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No guts, no prognostication points in politics Richard L. Connor Opinion

It is times such as these when a person wishes he had made public those privately held predictions that become reality.

It’s now clear that Illinois Gov. Rod R. Blagojevich never intended to resign once he was arrested and he always planned to name a replacement for the vacant U.S. Senate seat once occupied by President-elect Barack Obama.

Many of us could see these events unfolding while the rest of the nation awaited his resignation and fall from political grace.

Why didn’t we call it as we saw it? No guts.

This week, Blagojevich announced he had chosen Roland Burris, a former Illinois attorney general, to serve out Obama’s unexpired term. The Democrats in the Senate warned they wouldn’t seat any Blagojevich choice, but Burris says he’s headed to Washington anyway to take office on Jan. 6.

While we were all getting yet another laugh at Illinois politics, Rep. Danny K. Davis announced he had been offered the job a week ago but turned it down.

So Burris could argue he should be seated because no one wants the job. Someone has to represent Illinois. Might as well be him.

On talk radio, a hot question this week was: Why would he take the job?

Come on, now. You can’t be serious. People in public life, humble as they may appear and dedicated as they may be to public service, love the limelight. Politics is show biz. And, besides, there are the perks such as pension plans, a private gymnasium for the 100 members of the Senate, a three-day work week, low-cost insurance and medical care, just to name a few.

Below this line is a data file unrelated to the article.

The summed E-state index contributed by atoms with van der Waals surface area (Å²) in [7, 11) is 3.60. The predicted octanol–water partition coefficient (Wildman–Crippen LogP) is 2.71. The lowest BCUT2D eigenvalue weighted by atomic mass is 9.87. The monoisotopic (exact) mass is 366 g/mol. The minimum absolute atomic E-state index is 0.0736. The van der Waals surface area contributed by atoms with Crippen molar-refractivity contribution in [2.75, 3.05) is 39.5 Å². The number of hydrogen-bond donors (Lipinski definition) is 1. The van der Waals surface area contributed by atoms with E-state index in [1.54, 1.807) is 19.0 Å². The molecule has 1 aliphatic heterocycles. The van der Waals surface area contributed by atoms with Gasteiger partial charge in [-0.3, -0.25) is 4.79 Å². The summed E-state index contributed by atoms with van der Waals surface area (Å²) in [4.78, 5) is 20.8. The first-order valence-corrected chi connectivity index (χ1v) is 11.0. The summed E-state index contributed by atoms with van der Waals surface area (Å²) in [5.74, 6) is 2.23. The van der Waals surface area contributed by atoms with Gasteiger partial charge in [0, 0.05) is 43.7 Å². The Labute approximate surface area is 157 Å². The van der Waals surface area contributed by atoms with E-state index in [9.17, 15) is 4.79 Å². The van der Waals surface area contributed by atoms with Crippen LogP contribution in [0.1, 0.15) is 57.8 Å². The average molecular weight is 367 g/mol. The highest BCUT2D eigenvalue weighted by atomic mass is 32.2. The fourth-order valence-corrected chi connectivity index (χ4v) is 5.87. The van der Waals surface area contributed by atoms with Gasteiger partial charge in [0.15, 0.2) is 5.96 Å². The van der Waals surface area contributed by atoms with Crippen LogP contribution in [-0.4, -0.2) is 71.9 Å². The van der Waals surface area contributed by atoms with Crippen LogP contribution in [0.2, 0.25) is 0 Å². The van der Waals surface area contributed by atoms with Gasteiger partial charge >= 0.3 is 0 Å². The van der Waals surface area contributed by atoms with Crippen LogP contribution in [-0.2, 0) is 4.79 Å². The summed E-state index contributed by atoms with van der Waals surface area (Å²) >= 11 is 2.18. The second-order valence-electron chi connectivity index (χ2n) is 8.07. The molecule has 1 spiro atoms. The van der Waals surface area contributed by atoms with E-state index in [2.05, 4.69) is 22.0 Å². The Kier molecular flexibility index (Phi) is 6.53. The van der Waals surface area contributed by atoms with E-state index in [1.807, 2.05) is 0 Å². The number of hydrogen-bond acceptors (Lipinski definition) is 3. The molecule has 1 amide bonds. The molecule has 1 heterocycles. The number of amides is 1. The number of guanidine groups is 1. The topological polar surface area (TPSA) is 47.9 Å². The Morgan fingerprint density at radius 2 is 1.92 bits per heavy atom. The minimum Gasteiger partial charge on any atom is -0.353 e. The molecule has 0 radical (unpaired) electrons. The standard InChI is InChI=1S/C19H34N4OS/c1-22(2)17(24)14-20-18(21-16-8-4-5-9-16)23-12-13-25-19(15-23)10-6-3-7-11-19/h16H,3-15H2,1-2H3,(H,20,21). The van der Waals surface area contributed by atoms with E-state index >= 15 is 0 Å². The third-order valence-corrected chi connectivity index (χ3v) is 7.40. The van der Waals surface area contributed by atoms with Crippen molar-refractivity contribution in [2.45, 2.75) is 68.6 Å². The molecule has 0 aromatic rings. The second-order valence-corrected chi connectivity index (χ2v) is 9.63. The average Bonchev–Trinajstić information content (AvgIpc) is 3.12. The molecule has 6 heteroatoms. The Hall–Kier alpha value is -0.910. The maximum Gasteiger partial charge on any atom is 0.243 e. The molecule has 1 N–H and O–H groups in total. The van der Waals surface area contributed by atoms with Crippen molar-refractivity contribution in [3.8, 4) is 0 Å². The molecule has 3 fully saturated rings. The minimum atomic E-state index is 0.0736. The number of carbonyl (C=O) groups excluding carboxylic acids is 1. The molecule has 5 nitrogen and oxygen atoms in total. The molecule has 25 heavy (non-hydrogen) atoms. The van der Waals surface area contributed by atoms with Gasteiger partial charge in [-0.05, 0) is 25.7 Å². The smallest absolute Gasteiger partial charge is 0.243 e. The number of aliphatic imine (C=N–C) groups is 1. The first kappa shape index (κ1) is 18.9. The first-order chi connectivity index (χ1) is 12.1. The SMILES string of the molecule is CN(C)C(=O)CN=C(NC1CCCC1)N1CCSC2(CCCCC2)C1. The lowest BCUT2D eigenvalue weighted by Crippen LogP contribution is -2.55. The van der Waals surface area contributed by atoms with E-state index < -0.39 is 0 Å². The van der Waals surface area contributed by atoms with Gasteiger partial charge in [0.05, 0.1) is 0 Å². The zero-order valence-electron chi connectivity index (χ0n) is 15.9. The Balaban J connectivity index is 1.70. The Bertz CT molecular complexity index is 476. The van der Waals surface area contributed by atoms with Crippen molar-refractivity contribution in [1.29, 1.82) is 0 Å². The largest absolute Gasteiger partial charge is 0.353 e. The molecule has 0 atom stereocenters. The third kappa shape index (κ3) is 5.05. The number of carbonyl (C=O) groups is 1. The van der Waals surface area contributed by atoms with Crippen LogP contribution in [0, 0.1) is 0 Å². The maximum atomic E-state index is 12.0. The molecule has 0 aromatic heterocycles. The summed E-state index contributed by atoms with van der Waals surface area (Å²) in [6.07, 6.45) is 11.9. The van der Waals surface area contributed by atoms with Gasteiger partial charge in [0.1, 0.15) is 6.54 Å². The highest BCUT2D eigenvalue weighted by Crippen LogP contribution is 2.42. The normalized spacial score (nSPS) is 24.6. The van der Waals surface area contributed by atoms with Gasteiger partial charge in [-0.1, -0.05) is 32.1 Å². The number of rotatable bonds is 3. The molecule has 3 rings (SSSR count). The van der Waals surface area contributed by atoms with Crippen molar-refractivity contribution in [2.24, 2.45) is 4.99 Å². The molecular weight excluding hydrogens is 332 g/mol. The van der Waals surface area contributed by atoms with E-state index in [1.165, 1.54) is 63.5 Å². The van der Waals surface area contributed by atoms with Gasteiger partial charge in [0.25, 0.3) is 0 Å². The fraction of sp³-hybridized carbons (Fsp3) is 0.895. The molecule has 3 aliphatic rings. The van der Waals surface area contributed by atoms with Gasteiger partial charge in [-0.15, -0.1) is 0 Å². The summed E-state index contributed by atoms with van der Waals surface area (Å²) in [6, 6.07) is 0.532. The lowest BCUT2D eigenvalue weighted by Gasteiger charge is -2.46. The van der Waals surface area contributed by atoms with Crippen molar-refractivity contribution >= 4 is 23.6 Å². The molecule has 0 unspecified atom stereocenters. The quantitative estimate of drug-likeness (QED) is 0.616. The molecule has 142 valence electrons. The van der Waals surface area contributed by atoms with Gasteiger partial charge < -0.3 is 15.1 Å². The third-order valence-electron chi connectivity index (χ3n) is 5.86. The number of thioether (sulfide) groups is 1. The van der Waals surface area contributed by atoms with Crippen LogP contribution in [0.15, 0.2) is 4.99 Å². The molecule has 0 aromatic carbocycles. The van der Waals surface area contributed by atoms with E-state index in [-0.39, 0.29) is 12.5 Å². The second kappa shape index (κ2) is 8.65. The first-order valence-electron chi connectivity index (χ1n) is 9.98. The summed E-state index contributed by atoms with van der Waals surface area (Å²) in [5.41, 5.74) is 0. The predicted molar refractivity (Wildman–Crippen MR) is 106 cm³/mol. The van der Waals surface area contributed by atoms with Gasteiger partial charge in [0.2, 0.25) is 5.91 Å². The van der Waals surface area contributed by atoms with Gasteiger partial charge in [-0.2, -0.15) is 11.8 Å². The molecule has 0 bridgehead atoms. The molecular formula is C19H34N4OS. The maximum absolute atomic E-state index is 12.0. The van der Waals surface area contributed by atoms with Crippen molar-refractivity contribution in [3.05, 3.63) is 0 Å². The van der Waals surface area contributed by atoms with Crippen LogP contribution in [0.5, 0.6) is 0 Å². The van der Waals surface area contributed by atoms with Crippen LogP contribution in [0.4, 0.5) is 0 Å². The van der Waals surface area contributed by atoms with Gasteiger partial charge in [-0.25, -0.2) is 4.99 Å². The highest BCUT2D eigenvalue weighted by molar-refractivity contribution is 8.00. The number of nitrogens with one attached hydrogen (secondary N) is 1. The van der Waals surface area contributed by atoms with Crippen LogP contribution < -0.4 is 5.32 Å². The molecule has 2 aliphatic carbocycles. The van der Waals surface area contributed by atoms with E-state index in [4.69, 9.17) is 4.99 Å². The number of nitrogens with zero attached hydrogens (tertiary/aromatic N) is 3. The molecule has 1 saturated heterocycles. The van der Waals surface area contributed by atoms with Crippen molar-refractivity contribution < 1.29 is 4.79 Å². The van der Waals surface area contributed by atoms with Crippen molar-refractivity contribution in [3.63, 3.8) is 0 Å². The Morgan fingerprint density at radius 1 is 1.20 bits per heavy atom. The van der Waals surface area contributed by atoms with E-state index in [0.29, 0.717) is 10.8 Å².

And, clearly, many Illinois politicians have no shame. What’s the problem here?

So, no more keeping predictions a secret.

Here’s the first for 2009.

Burris will show up on Jan. 6 to be seated and the president-elect’s inauguration will be marred by the continuation of this carnival sideshow.

Here’s the second.

Blagojevich might have a few light jabs landed on his pudgy little face but there will be no knockout punch. His hair will not get mussed.

He may leave office — eventually — but federal prosecutor Patrick J. Fitzgerald will not put him behind bars.

Fitzgerald’s already stalling. While most of the nation was laughing incredulously about the Burris nomination, Fitzgerald was asking for a 90-day extension to indict Blagojevich.

It’s no surprise. So far all Fitzgerald has shown is that the governor discussed trading favors for the appointment to the vacated Senate seat. No one has shown proof of a criminal act.

Fitzgerald is the same guy who spent two years looking for White House leaks regarding the outing of the identity of CIA Agent Valerie Plame.

When you look at the record on that case he did not accomplish much.

He indicted I. Lewis “Scooter” Libby, who was convicted of lying but had his sentence commuted by President Bush. Other than that, all Fitzgerald had to show for his work was the jailing for 78 days of New York Times reporter Judith Miller for refusing to reveal sources.

Fitzgerald does have one Illinois political corruption feather in his cap. He successfully prosecuted former Gov. George Ryan for selling illegal state licenses. Ryan’s in the slammer for six years.

But on his current big case, Fitzgerald’s office is fumbling about, asking for extensions to bring the indictment, and time is not on his side.

Blagojevich may lose his job before this is over but the way it looks right now, prison officials don’t have to save a spot for him on the license-making line in the federal penitentiary.

He might as well hire an agent to get him a spot on Comedy Central.

Let’s face it. This guy is entertaining.

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